LAKEWOOD — Juan Gonzalez is an honors student at Lakewood Middle School, a violinist who plans to study theology or architecture at Harvard University.
An impressive public speaker at age 13, Gonzalez addressed several hundred people at a Board of Education meeting about school concerns with gangs.
“I want to become a citizen and have the same rights as anyone to achieve my dream,” he said during an interview on the last day of the school year.
Gonzalez, who was born in Puebla, Mexico, is a member of group here reflecting a national trend: an emerging Hispanic populace which could wield considerable political and cultural influence in the relatively near future.
The 2010 Census revealed the Hispanic population here surged over the past decade, from 9,000 to 16,000 — a 78 percent increase. Lakewood’s population according to the 2010 Census was 92,843, edging Toms River as Ocean County’s largest municipality.
Nationally, Hispanics account for more than half of nation’s growth in past decade, according to the census results released in March. The Census Bureau predicts that the nation will be one quarter Hispanic by 2050.
Lakewood’s Hispanic residents are mostly Mexican, also a reflection of the nation’s demographic makeup, according to the Pew Research Center.
The majority of the children in Lakewood are educated in private Orthodox Jewish schools, but in the public school district the 5,500-student enrollment is predominantly Hispanic, said Puerto Rican-born Annette Maldonado, Lakewood Middle School principal.
The bulk of the membership of the Parent Teacher Organization is of Mexican descent and speaks only Spanish. The school board provided at one meeting a Spanish translator through whom parents spoke.
Many Hispanic students are children of immigrant parents who entered the country legally; entered legally but remained after their visas expired; or entered illegally. No matter the status of the parents, their children born in this country are U.S. citizens, noted Monica Guerrero, director of the Latino Community Connection, a for-profit business.
Roots of a voting bloc
“Most Hispanics I know do hard labor,’’ said Gonzalez, the honors student. “I want to have a good life.”
When he becomes a citizen — like his classmates who were born here — Gonzalez will gain the right to vote. He doesn’t have political aspirations but he wants to be like the “righteous leader” cited in the Bible’s Book of Proverbs, he said.
These children of Hispanic parents will be voting by the next census, said Mayor Menashe Miller, and become a formidable voting bloc along with the Orthodox Jewish and senior communities.“This is the land of the free and the home of the brave. I think it is fantastic that these children will grow up and become voters,” Miller said.
“And the mosaic of the Township Committee should be a representation of who is in the town,” Miller said.
A majority Hispanic students in the middle school and especially the elementary school were born here, Maldonado said. In civics class students learn about citizen duties and are preparing to become voting residents, Maldonado said.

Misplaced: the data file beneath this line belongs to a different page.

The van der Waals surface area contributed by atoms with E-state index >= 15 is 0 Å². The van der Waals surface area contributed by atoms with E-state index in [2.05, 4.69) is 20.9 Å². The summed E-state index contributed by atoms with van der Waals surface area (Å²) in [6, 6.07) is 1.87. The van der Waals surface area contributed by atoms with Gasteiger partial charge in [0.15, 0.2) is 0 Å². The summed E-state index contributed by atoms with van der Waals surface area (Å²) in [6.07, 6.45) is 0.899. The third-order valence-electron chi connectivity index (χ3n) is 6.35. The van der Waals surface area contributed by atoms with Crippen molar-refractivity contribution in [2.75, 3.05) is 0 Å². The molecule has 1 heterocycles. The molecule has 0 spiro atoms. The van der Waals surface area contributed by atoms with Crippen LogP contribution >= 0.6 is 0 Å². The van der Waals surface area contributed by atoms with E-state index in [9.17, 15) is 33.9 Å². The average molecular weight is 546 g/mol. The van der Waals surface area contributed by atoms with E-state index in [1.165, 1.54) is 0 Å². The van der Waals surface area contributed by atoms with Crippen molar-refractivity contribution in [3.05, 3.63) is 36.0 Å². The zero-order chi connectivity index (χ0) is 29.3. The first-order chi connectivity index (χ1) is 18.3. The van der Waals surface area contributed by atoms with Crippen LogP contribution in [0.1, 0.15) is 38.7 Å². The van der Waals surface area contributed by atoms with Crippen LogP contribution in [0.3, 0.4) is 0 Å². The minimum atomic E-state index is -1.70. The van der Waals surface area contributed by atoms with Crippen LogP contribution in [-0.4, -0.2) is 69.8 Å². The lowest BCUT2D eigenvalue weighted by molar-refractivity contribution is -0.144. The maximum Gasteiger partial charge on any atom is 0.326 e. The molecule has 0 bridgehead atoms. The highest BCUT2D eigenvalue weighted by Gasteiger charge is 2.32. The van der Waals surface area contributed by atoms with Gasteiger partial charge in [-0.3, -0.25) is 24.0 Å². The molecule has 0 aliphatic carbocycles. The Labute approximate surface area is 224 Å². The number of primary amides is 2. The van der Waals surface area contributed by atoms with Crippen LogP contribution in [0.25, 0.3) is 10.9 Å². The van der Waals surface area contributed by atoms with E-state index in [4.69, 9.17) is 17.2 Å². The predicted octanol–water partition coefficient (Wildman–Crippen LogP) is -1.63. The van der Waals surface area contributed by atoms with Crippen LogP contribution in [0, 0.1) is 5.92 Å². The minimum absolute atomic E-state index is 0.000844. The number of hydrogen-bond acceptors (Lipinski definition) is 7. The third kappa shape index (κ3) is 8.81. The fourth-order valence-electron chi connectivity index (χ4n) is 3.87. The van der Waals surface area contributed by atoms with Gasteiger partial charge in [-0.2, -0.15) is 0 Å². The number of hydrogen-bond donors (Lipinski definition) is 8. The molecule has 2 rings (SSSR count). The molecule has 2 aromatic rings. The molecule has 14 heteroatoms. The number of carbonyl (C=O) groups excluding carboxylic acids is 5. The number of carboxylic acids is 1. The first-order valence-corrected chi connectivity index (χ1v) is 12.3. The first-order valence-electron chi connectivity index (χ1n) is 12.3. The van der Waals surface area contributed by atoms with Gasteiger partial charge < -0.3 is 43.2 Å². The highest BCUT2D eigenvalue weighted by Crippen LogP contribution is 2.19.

“They are being educated to take a more active stance,” Maldonado said.
In a broader view, the recent trip by President Barack Obama to Puerto Rico shows that the Hispanic vote is sought-after, said Kathryn Quinn-Sanchez, 41, chairwoman of world languages and cultures at Georgian Court University.
“But it will take another generation to be a voting bloc,” Quinn Sanchez said.
And the Hispanic vote is not monolithic, Quinn-Sanchez said. There are a dozen nationalities grouped under the umbrella term of Hispanic, she said. Though categorized as the same, members of the different nationalities do not feel the same “homogeneity as, say, a group of senior citizens would,” Quinn-Sanchez said.
Role of education
Hispanic parents “have a dream for their children to be educated,” said Jose, a 30-year-old day laborer man who declined to give a last name.
And educators in the school district are intent on getting the students out of the mindset of staying within the four corners of their community and to see the possibilities and power in their future, Maldonado said.
When children are exposed to the world of higher education they can see beyond their parent’s walls, Maldonado said.
This past year middle school children visited colleges and universities, she said.
“They heard things like ‘yes, you can.’ They don’t hear that at home because the knowledge is not there” on how to work toward greater achievements, Maldonado said.
What the parents do know, though, is hard work, she said.
Maldonado said she hopes that the children will be politicians helping their community to represent the people of Lakewood.
Already, said Guerrero of the Latino Community Connection, Hispanic residents feel more confident about their place in the community and are working hard to show their best side.